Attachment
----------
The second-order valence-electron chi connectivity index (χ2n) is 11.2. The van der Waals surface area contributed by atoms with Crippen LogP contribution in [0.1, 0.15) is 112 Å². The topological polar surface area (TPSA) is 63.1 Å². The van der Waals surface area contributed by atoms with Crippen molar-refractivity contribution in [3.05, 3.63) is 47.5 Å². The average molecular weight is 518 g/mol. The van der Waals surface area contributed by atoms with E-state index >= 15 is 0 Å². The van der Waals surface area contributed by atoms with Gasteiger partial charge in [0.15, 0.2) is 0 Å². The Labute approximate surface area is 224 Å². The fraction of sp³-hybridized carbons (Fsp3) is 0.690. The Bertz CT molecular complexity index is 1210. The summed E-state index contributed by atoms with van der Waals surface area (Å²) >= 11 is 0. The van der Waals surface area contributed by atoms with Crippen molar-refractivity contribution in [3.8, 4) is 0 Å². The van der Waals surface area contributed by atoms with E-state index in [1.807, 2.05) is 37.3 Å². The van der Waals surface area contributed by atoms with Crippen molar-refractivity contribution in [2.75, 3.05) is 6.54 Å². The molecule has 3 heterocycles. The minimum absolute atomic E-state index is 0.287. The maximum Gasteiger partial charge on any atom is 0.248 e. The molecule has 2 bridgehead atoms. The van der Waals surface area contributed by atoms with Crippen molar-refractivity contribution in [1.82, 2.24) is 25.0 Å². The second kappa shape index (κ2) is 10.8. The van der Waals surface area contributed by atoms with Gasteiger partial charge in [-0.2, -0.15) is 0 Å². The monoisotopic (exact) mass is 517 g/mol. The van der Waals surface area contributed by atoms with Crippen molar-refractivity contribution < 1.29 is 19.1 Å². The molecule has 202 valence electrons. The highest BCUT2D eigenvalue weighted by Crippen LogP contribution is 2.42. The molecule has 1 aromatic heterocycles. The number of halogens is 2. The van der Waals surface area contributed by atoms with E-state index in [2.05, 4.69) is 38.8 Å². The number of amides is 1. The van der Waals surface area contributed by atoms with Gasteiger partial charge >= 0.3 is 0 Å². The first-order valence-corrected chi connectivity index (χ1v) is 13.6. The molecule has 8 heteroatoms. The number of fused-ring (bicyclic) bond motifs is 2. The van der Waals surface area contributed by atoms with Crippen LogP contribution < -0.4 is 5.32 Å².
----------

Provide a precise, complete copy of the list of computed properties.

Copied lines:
The second-order valence-electron chi connectivity index (χ2n) is 11.2. The van der Waals surface area contributed by atoms with Crippen LogP contribution in [0.1, 0.15) is 112 Å². The topological polar surface area (TPSA) is 63.1 Å². The van der Waals surface area contributed by atoms with Crippen molar-refractivity contribution in [3.05, 3.63) is 47.5 Å². The average molecular weight is 518 g/mol. The van der Waals surface area contributed by atoms with E-state index >= 15 is 0 Å². The van der Waals surface area contributed by atoms with Gasteiger partial charge in [0.15, 0.2) is 0 Å². The Labute approximate surface area is 224 Å². The fraction of sp³-hybridized carbons (Fsp3) is 0.690. The Bertz CT molecular complexity index is 1210. The summed E-state index contributed by atoms with van der Waals surface area (Å²) >= 11 is 0. The van der Waals surface area contributed by atoms with Crippen molar-refractivity contribution in [3.8, 4) is 0 Å². The van der Waals surface area contributed by atoms with E-state index in [1.807, 2.05) is 37.3 Å². The van der Waals surface area contributed by atoms with Crippen molar-refractivity contribution in [2.75, 3.05) is 6.54 Å². The molecule has 3 heterocycles. The minimum absolute atomic E-state index is 0.287. The maximum Gasteiger partial charge on any atom is 0.248 e. The molecule has 2 bridgehead atoms. The van der Waals surface area contributed by atoms with Crippen molar-refractivity contribution in [1.82, 2.24) is 25.0 Å². The second kappa shape index (κ2) is 10.8. The van der Waals surface area contributed by atoms with Gasteiger partial charge in [-0.2, -0.15) is 0 Å². The monoisotopic (exact) mass is 517 g/mol. The van der Waals surface area contributed by atoms with Crippen molar-refractivity contribution < 1.29 is 19.1 Å². The molecule has 202 valence electrons. The highest BCUT2D eigenvalue weighted by Crippen LogP contribution is 2.42. The molecule has 1 aromatic heterocycles. The number of halogens is 2. The van der Waals surface area contributed by atoms with E-state index in [2.05, 4.69) is 38.8 Å². The number of amides is 1. The van der Waals surface area contributed by atoms with Gasteiger partial charge >= 0.3 is 0 Å². The first-order valence-corrected chi connectivity index (χ1v) is 13.6. The molecule has 8 heteroatoms. The number of fused-ring (bicyclic) bond motifs is 2. The van der Waals surface area contributed by atoms with Crippen LogP contribution < -0.4 is 5.32 Å².